By Eleanor Williams
BBC News, Southampton
As a 16-year-old boy Martin Pucci felt he had landed one of the most glamorous jobs in the world when he joined the crew of the newly-built QE2.
Over the next six years he would travel the world, meet celebrities and sample some of the finest food available.
He had started his career six months previously on board Cunard's old Queen Elizabeth and, when the new ship took over, he was one of 16 commis-waiters to be given a job on the new queen.
As a "boy rating" Mr Pucci earned £24-a-month when the QE2 set off on her maiden voyage from Southampton to New York on 2 May 1969.
In comparison, the price of a 15-day cruise in first class started at £500.
His salary went up when he turned 18 and rose to the rank of waiter, but the staff still made most of their money from tips - for a translatlantic crossing a waiter would make about $100 each way.
Martin Pucci was not allowed to ask for autographs but still got Ringo Starr's
"We pooled our tips," Mr Pucci says.
"We used to make the most angelic-looking, blonde, blue-eyed boy be the doorman and all the old American ladies would pat him on the head and slip him a dollar. He'd make 50% of our tips.
"I remember when I got back to Basingstoke and compared to my friends, I was just very rich. I had more money than sense."
One particular memory he has was waiting on a table of three nuns while in Cork, Ireland - quite a change from the usual mega-rich clientele.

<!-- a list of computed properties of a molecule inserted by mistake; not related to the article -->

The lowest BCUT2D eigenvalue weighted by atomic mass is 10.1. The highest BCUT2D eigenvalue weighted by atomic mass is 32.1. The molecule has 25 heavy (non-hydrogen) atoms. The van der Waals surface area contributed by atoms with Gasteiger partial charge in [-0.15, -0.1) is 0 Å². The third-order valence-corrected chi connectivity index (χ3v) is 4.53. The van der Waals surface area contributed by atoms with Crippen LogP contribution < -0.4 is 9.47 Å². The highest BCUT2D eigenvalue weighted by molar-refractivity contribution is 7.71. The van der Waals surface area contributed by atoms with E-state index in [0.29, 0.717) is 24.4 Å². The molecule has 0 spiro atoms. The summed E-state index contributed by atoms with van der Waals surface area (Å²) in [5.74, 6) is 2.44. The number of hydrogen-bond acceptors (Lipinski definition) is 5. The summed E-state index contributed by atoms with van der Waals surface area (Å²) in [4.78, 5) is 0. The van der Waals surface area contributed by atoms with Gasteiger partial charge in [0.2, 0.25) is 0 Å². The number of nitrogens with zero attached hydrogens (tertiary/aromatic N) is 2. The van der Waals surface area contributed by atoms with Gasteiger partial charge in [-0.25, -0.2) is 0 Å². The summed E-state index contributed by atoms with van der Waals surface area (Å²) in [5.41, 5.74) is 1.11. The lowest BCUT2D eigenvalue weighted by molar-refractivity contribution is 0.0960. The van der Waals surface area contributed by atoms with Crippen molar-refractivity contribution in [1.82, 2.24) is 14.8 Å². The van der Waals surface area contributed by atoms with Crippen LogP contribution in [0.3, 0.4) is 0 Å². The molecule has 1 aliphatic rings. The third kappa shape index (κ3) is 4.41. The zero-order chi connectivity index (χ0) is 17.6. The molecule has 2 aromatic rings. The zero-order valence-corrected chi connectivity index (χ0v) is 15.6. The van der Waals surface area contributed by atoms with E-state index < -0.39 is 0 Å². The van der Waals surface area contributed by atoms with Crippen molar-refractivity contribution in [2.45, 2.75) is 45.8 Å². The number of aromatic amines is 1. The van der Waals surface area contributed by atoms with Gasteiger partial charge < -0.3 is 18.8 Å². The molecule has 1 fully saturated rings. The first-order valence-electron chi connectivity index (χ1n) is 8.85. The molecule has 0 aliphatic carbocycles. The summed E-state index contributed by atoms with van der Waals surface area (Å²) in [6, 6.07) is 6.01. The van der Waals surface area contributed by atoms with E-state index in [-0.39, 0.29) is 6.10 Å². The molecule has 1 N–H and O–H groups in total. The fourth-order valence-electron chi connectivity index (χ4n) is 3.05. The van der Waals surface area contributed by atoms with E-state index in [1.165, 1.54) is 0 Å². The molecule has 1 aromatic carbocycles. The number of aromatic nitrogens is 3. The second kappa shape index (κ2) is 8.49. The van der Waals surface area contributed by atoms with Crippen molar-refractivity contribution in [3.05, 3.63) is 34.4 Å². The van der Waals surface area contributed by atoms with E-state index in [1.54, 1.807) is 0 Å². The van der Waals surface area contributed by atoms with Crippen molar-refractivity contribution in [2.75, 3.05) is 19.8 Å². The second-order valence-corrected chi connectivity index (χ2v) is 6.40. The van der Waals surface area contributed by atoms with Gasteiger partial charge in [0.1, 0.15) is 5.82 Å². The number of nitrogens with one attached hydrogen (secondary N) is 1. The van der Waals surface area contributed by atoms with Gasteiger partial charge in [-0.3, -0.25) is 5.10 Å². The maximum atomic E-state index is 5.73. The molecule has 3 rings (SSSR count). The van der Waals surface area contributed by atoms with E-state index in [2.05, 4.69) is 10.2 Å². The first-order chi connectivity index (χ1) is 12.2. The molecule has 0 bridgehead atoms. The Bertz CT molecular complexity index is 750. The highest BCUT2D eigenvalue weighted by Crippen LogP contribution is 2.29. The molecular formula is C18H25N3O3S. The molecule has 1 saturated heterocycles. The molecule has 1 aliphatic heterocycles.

"At the end they gave me an envelope with a Mars bar in it," he says with a smile.
"Everyone else was opening their envelopes with dollars in them but I thought that [the Mars bar gesture] was quite nice."
Apart from old American ladies and nuns, Mr Pucci met a long list of celebrities during his QE2 days.
"People say 'you must have an amazing autograph book' but, of course, we weren't allowed to ask."
Despite that, he has a menu signed by Ringo Starr, who was travelling with Peter Sellers at the time, and Mr Pucci remembers meeting many others.
"Elizabeth Taylor, Richard Burton, Paul Newman, Twiggy (who was lovely), George Harrison, Gracie Fields, there were lots.
Mr Pucci kept a cigarette box from the maiden voyage
"Elizabeth Taylor and Richard Burton never left their cabin. They had all their own staff too but I took a telegram to her once and she looked absolutely stunning."
The working life on board was very separate from the passengers' and staff were not allowed to mix with them. But that did not stop them from sharing their privileges.
"We ate whatever the passengers ate. I was living my life on fillet steak and caviar. We ate what we wanted.
"We were told it was a privilege to work on the QE2 and I guess it was. It was a glamorous life but it was hard work. And it was such fun."
Mr Pucci said they got through the gruelling, seven-day a week, work schedule with "a lot of alcohol and parties every night".
He still has Cunard's magazine brochure which was printed for the maiden voyage.
It boasts about the wealth of modern equipment on board, including the first merchant ship computer and a hospital complete with an x-ray room and operating theatre.
One thing Cunard did not advertise was the ship's own morgue.
"Most of the Americans on board were wealthy and retired people and, of course, there were quite a few deaths," Mr Pucci says.
"I know there was a morgue because one of the waiters committed suicide by jumping from the ship and they fished him out and put him in there."
Mr Pucci says he will be very sad to see the QE2 leave Southampton.
"I think it's such a shame," he says.
"We should have kept her in Southampton as a conference centre. It has so much history here.
"I was there on board when she came up Southampton Water for the very first time. I will have to be there when she leaves for the last time."
On board the QE2 cruise liner